That’s what 5:41 p.m. looks like on a weekday at this intersection. That white SUV in the foreground is the head of a vehicular snake of east bound stop and go traffic which coils all the way back to Midtown Manhattan. It’s so busy that NYPD has permanently stationed traffic control officers here during the rush hours. If there has to be a bike lane on Greenpoint Avenue, lets widen the sidewalk and line it with those concrete jersey barriers to protect both scuttling narrator and the riders of those mechanical contraptions called bicycles. That would be smart.

If this spot can kill a ghost bike… the mind boggles over the implications for one such as myself.

Upcoming Tours and events

First Calvary Cemetery walking tour, May 6th.

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MAS Janeswalk free walking tour, May 7th.

Visit the new Newtown Creek Alliance/Broadway Stages green roof, and the NCA North Henry Street Project – details and tix here.

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Written by Mitch Waxman

April 4, 2017 at 1:05 pm

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– photo by Mitch Waxman

While walking down Greenpoint Avenue recently, specifically that section of the ancient lane which overpasses the massive Long Island Expressway, this “Ghost Bike” caught my attention. Reckless, the political calculations which have caused the Manhattan elites to embrace and encourage cycling as an alternative form of transportation has created several spots where high speed traffic interacts directly with human powered vehicles, and tragedy has ensued. Cycling enthusiasts place these white painted bicycles at the spot where someone has died, as a memorial and a reminder to passerby.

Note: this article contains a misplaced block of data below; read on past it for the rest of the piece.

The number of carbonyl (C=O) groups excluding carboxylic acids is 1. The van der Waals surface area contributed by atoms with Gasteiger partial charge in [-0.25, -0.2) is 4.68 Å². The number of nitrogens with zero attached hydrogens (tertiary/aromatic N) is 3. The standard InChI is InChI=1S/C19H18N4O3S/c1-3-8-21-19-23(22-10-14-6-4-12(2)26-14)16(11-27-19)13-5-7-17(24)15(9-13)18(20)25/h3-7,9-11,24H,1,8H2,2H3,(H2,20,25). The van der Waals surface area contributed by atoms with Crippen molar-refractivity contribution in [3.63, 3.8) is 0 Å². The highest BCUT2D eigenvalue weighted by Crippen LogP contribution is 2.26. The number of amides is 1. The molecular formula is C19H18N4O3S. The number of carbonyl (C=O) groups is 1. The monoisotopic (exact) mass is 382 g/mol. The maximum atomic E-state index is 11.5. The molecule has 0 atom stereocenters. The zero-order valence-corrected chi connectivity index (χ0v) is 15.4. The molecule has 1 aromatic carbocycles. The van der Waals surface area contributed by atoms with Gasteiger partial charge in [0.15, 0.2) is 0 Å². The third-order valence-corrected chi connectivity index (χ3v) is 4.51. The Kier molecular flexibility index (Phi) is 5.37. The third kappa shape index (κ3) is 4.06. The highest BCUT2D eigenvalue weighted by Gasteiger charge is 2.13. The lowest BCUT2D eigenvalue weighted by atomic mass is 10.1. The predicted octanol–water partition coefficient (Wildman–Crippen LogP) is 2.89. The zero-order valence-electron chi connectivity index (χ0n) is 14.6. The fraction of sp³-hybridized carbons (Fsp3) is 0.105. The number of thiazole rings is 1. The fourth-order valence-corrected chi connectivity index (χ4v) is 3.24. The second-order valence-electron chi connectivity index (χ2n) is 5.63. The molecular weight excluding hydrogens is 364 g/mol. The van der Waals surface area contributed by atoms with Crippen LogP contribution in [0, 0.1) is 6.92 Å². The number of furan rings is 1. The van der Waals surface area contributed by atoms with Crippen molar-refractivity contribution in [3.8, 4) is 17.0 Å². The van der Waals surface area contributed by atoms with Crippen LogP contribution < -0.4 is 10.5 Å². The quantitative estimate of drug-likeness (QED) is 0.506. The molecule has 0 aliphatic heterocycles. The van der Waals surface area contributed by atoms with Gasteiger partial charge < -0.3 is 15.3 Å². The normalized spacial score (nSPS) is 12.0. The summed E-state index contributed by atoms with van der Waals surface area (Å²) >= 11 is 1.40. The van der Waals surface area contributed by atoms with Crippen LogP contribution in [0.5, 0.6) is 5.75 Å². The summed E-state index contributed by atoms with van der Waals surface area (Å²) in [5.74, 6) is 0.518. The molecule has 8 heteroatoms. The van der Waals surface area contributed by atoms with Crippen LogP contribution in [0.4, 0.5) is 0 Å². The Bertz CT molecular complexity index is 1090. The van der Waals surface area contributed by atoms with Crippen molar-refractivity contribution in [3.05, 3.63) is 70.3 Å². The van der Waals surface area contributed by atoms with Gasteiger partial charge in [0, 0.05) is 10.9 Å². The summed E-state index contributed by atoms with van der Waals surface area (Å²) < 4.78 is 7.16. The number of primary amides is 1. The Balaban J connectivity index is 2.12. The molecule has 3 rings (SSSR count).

It’s kind of a somber thing, these white bikes.

This is an “unnamed” ghost bike, according to

A livery cab driver struck and killed a cyclist in Long Island City early this morning, as first reported by DNAinfo. The motorist was not charged with any crime, said an NYPD spokesperson.

According to police, the cyclist, a man in his 30s, was riding south
on Greenpoint Avenue at the time of the crash, while the livery driver,
25, was heading east on Borden Avenue, along the side of the Long Island

– photo by Mitch Waxman

This post won’t be debating the efficacy of such alternative transportation, the wisdom of allowing vehicles to operate on the streets of New York City (motorized or human powered) without insurance or tags or operator training or licensing, or comment on the tremendous amount of traffic focused on and through Western Queens.

Instead, my attention was drawn to the slip of notepaper which was inserted into the spokes.

from wikipedia